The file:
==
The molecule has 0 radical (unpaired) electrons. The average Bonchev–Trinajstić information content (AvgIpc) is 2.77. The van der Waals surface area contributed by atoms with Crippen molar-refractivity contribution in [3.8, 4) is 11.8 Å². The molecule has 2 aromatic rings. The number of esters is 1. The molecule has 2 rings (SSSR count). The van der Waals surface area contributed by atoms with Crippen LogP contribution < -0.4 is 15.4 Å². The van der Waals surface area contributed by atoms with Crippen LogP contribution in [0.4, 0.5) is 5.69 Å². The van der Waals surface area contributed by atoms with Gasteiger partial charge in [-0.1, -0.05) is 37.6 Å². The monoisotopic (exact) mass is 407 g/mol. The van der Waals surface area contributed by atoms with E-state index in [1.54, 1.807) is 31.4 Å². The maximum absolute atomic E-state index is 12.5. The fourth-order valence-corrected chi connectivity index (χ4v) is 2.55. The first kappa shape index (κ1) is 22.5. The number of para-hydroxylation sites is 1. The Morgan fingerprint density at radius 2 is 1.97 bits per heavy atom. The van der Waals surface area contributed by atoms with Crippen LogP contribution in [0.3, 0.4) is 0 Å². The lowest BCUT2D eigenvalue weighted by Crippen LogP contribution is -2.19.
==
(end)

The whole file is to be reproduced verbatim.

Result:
The molecule has 0 radical (unpaired) electrons. The average Bonchev–Trinajstić information content (AvgIpc) is 2.77. The van der Waals surface area contributed by atoms with Crippen molar-refractivity contribution in [3.8, 4) is 11.8 Å². The molecule has 2 aromatic rings. The number of esters is 1. The molecule has 2 rings (SSSR count). The van der Waals surface area contributed by atoms with Crippen LogP contribution < -0.4 is 15.4 Å². The van der Waals surface area contributed by atoms with Crippen LogP contribution in [0.4, 0.5) is 5.69 Å². The van der Waals surface area contributed by atoms with Gasteiger partial charge in [-0.1, -0.05) is 37.6 Å². The monoisotopic (exact) mass is 407 g/mol. The van der Waals surface area contributed by atoms with E-state index in [1.54, 1.807) is 31.4 Å². The maximum absolute atomic E-state index is 12.5. The fourth-order valence-corrected chi connectivity index (χ4v) is 2.55. The first kappa shape index (κ1) is 22.5. The number of para-hydroxylation sites is 1. The Morgan fingerprint density at radius 2 is 1.97 bits per heavy atom. The van der Waals surface area contributed by atoms with Crippen LogP contribution in [0.3, 0.4) is 0 Å². The lowest BCUT2D eigenvalue weighted by Crippen LogP contribution is -2.19.